The neighborhood association worked with the city but also involved Lummi Nation. They wanted that piece to be inclusive.
And I take a lot of pride in the fact that the mural I painted for Mallard Ice Cream has been out on Railroad Avenue for fourteen years but has never been tagged.
So as a Bellingham native what would you say Bellingham needs?
More of the same!
That’s a massive question and I’m going to give you a massive answer. We’re a seeing diversity that we didn’t when I was a child. If it weren’t for Western we would still be a kind of cow town.
I look out my window today and I see people who value the arts and value the artist. I have the ability to keep an affordable workspace here in Bellingham.
My sister is a singer and singer-songwriter in Seattle. That’s where all the creativity shakes down.
She and I are the youngest two of seven siblings. Sidebar—most members of the Supreme Court are the eldest in their family and most people arrested in demonstrations are the youngest in their family. [laughs]
Anyway, you’d be amazed how many gigs my sister does where they value live music but they are not necessarily setting out coffers. She may get a tip jar or she may get a sandwich for her music. There’s not any real sustainability there. That hasn’t been my experience in Bellingham.
If you have a free sunny day in Bellingham where do you spend it? Where is your favorite spot to hang out?
I would say probably somewhere like Whatcom Falls Park. Nature is the one occasion where I will use the word perfect, otherwise it’s a complete illusion. I spend a lot of time talking fifth graders out of perfect because that’s a sinkhole.
Do you have a favorite spot downtown?
I love Allied Arts, Dakota Arts, and Whatcom Museum—naturally.
Blackdrop. I tend to favor restaurants that are more ethnic or intimate. Brandywine, I like.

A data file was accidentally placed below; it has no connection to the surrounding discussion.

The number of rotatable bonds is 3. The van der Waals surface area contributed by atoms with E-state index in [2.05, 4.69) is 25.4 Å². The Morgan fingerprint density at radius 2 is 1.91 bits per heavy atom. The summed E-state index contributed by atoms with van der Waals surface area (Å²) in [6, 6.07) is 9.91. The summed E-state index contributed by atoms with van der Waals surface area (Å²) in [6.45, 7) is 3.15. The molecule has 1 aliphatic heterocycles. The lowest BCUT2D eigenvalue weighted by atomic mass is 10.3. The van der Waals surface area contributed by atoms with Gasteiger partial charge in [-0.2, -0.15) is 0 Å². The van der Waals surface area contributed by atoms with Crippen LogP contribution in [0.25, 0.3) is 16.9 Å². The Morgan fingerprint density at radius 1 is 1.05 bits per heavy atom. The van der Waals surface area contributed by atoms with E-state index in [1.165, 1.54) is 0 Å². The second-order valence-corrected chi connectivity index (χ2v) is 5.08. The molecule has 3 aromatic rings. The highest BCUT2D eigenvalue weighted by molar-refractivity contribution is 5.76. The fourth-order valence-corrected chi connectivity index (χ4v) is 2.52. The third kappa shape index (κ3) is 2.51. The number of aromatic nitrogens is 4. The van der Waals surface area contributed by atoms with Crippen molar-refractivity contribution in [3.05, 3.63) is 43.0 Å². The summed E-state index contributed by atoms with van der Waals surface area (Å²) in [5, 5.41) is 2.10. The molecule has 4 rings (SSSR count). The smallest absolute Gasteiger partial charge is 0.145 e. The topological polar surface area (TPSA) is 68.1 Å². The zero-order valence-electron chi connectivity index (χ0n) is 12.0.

Obviously I really like the restaurants whose walls have my work: Daisy Cafe, Little Cheerful, Mallard Ice Cream. When I market my artwork I look for places that are the natural crossroads with what i’m already doing. Village Books is all about community and my art is about levity, so we click together.
What is the thing that people misunderstand most often about what you do?
I have two full years of studying anatomy, and handled a cadaver in the process.
There is a simplicity to what I do. If you look at the figures for example they are fairly abstracted. To reduce a figure down you need to know a little something about anatomy to pull that off.
When people say that my work is somewhat child-like that is a massive compliment. Children are unencumbered—until fifth grade where the draw and erase five times.
Because they want to be perfect.
Yeah! Whereas when I teach kindergarteners they crank out paintings. I teach them that red and white makes pink, but they teach me that the dog can be purple and the cloud can be yellow because they are unencumbered. They haven’t yet developed an expectation of literalness.
The other part is that for all the movement in my work, it really requires a steady hand. I start my day with ginger tea instead of caffeine because a steady hand matters. I also do things like yoga and regular massage for that reason. It’s quite static to stand at an easel. I like to get out of the studio in the mid-day, give my baristas some grief, check in at the olive oil shop where my art hangs—that kind of thing.
Talk to me a little about the future of art. Is the path for a person thirty years younger than you—just getting started as a professional artist—much different than the path that you walked? Is your path still accessible today?
I am glad that you used the word path because I am constantly forming this path as I am walking on it. I got a diploma but I didn’t get a blueprint. So the path calls for innovation.
When I first got out of college I found a stack of vinyl records and I painted them and turned them into working wall clocks. It’s not enough to be able to do art if you can’t get gas in your tank.
In my family had I been the eldest of seven my father might have said, “It’s nice that you like to draw. Now go be a dentist.” But he didn’t. Being the youngest he said, “Don’t be a dumpster diver. Figure out a way to bridge the gap between your passion and your paycheck.” It took a lot of roommates and ricecakes to do that.
The other thing, which is my personal belief, is that looking to the future there is going to be infinitely more need for art. There are a lot of things on people’s shoulders: war, climate, and politics. This is partly my success. I make and sell more on dreary days.